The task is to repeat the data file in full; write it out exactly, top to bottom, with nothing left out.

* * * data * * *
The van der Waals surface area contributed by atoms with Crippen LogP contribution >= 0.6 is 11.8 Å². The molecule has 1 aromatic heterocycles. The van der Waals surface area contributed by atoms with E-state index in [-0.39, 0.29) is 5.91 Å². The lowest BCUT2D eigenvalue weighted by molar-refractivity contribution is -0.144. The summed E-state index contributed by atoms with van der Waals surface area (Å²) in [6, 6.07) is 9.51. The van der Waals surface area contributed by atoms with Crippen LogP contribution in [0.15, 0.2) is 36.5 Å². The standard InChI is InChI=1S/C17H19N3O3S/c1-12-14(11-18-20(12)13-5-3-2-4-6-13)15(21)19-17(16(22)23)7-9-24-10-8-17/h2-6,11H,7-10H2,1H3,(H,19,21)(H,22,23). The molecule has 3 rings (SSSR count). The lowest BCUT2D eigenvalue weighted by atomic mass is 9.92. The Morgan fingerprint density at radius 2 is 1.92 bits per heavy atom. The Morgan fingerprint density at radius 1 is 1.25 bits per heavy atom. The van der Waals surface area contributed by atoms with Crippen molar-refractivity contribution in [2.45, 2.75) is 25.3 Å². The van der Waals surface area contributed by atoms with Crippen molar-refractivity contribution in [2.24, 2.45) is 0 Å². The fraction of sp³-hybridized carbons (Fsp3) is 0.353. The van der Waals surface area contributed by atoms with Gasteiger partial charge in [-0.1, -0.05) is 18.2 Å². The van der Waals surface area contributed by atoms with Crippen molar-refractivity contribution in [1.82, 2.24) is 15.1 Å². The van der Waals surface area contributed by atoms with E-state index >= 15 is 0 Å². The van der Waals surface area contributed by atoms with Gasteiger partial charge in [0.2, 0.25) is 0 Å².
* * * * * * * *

The van der Waals surface area contributed by atoms with Crippen LogP contribution >= 0.6 is 11.8 Å². The molecule has 1 aromatic heterocycles. The van der Waals surface area contributed by atoms with E-state index in [-0.39, 0.29) is 5.91 Å². The lowest BCUT2D eigenvalue weighted by molar-refractivity contribution is -0.144. The summed E-state index contributed by atoms with van der Waals surface area (Å²) in [6, 6.07) is 9.51. The van der Waals surface area contributed by atoms with Crippen LogP contribution in [0.15, 0.2) is 36.5 Å². The standard InChI is InChI=1S/C17H19N3O3S/c1-12-14(11-18-20(12)13-5-3-2-4-6-13)15(21)19-17(16(22)23)7-9-24-10-8-17/h2-6,11H,7-10H2,1H3,(H,19,21)(H,22,23). The molecule has 3 rings (SSSR count). The lowest BCUT2D eigenvalue weighted by atomic mass is 9.92. The Morgan fingerprint density at radius 2 is 1.92 bits per heavy atom. The Morgan fingerprint density at radius 1 is 1.25 bits per heavy atom. The van der Waals surface area contributed by atoms with Crippen molar-refractivity contribution in [2.45, 2.75) is 25.3 Å². The van der Waals surface area contributed by atoms with Crippen molar-refractivity contribution in [2.24, 2.45) is 0 Å². The fraction of sp³-hybridized carbons (Fsp3) is 0.353. The van der Waals surface area contributed by atoms with Gasteiger partial charge in [-0.1, -0.05) is 18.2 Å². The van der Waals surface area contributed by atoms with Crippen molar-refractivity contribution in [1.82, 2.24) is 15.1 Å². The van der Waals surface area contributed by atoms with E-state index >= 15 is 0 Å². The van der Waals surface area contributed by atoms with Gasteiger partial charge in [0.2, 0.25) is 0 Å².